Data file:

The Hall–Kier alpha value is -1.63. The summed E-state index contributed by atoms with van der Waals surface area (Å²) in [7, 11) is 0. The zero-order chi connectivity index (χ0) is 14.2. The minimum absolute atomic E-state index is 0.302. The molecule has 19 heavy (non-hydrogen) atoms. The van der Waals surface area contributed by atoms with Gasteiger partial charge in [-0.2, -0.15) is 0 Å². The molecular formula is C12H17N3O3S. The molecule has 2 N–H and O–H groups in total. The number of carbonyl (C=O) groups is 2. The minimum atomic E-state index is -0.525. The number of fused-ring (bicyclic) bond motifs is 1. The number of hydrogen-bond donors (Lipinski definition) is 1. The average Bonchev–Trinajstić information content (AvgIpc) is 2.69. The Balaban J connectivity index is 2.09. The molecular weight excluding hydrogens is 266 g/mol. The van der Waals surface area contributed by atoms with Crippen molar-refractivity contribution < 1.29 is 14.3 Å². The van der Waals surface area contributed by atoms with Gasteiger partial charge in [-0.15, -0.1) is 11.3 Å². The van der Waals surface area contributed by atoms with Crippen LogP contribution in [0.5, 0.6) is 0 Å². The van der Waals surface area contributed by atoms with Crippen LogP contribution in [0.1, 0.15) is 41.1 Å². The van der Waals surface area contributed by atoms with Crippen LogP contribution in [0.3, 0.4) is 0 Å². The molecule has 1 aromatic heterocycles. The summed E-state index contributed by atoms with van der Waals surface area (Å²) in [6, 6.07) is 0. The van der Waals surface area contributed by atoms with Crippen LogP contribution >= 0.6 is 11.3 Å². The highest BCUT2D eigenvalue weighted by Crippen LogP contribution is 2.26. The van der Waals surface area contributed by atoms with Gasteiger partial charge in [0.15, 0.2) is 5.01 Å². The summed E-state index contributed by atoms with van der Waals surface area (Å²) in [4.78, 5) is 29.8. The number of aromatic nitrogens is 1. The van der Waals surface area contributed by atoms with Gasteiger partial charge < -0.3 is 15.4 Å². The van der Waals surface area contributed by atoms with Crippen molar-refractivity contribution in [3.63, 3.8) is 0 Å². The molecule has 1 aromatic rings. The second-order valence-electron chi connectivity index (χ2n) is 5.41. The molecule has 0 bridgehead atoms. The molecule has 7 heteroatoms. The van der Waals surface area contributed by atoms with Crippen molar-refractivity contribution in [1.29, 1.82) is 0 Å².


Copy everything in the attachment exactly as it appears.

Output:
The Hall–Kier alpha value is -1.63. The summed E-state index contributed by atoms with van der Waals surface area (Å²) in [7, 11) is 0. The zero-order chi connectivity index (χ0) is 14.2. The minimum absolute atomic E-state index is 0.302. The molecule has 19 heavy (non-hydrogen) atoms. The van der Waals surface area contributed by atoms with Gasteiger partial charge in [-0.2, -0.15) is 0 Å². The molecular formula is C12H17N3O3S. The molecule has 2 N–H and O–H groups in total. The number of carbonyl (C=O) groups is 2. The minimum atomic E-state index is -0.525. The number of fused-ring (bicyclic) bond motifs is 1. The number of hydrogen-bond donors (Lipinski definition) is 1. The average Bonchev–Trinajstić information content (AvgIpc) is 2.69. The Balaban J connectivity index is 2.09. The molecular weight excluding hydrogens is 266 g/mol. The van der Waals surface area contributed by atoms with Crippen molar-refractivity contribution < 1.29 is 14.3 Å². The van der Waals surface area contributed by atoms with Gasteiger partial charge in [-0.15, -0.1) is 11.3 Å². The van der Waals surface area contributed by atoms with Crippen LogP contribution in [0.5, 0.6) is 0 Å². The van der Waals surface area contributed by atoms with Crippen LogP contribution in [0.1, 0.15) is 41.1 Å². The van der Waals surface area contributed by atoms with Crippen LogP contribution in [0.3, 0.4) is 0 Å². The molecule has 1 aromatic heterocycles. The summed E-state index contributed by atoms with van der Waals surface area (Å²) in [6, 6.07) is 0. The van der Waals surface area contributed by atoms with Crippen LogP contribution >= 0.6 is 11.3 Å². The highest BCUT2D eigenvalue weighted by Crippen LogP contribution is 2.26. The van der Waals surface area contributed by atoms with Gasteiger partial charge in [0.15, 0.2) is 5.01 Å². The summed E-state index contributed by atoms with van der Waals surface area (Å²) in [4.78, 5) is 29.8. The number of aromatic nitrogens is 1. The van der Waals surface area contributed by atoms with Gasteiger partial charge < -0.3 is 15.4 Å². The van der Waals surface area contributed by atoms with Crippen molar-refractivity contribution in [3.63, 3.8) is 0 Å². The molecule has 1 aromatic rings. The second-order valence-electron chi connectivity index (χ2n) is 5.41. The molecule has 0 bridgehead atoms. The molecule has 7 heteroatoms. The van der Waals surface area contributed by atoms with Crippen molar-refractivity contribution in [1.29, 1.82) is 0 Å².